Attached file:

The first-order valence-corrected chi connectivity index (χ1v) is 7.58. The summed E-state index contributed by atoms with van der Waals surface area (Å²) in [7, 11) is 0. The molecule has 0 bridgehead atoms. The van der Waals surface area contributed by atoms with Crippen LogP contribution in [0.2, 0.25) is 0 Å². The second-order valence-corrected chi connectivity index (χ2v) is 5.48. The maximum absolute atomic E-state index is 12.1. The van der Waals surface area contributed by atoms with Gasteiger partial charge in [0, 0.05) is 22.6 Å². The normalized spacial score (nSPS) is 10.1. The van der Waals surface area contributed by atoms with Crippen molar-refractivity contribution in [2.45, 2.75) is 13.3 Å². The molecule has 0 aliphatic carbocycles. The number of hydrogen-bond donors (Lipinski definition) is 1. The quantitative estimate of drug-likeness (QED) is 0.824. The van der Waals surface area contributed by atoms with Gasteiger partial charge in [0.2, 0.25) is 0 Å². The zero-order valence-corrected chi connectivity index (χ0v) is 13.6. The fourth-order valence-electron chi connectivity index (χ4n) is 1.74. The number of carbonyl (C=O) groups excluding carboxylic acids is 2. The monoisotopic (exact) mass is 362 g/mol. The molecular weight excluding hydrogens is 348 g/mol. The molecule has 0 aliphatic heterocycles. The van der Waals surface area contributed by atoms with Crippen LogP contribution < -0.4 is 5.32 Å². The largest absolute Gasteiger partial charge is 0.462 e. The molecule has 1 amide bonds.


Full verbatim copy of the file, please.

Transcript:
The first-order valence-corrected chi connectivity index (χ1v) is 7.58. The summed E-state index contributed by atoms with van der Waals surface area (Å²) in [7, 11) is 0. The molecule has 0 bridgehead atoms. The van der Waals surface area contributed by atoms with Crippen LogP contribution in [0.2, 0.25) is 0 Å². The second-order valence-corrected chi connectivity index (χ2v) is 5.48. The maximum absolute atomic E-state index is 12.1. The van der Waals surface area contributed by atoms with Gasteiger partial charge in [0, 0.05) is 22.6 Å². The normalized spacial score (nSPS) is 10.1. The van der Waals surface area contributed by atoms with Crippen molar-refractivity contribution in [2.45, 2.75) is 13.3 Å². The molecule has 0 aliphatic carbocycles. The number of hydrogen-bond donors (Lipinski definition) is 1. The quantitative estimate of drug-likeness (QED) is 0.824. The van der Waals surface area contributed by atoms with Gasteiger partial charge in [0.2, 0.25) is 0 Å². The zero-order valence-corrected chi connectivity index (χ0v) is 13.6. The fourth-order valence-electron chi connectivity index (χ4n) is 1.74. The number of carbonyl (C=O) groups excluding carboxylic acids is 2. The monoisotopic (exact) mass is 362 g/mol. The molecular weight excluding hydrogens is 348 g/mol. The molecule has 0 aliphatic heterocycles. The van der Waals surface area contributed by atoms with Crippen LogP contribution < -0.4 is 5.32 Å². The largest absolute Gasteiger partial charge is 0.462 e. The molecule has 1 amide bonds.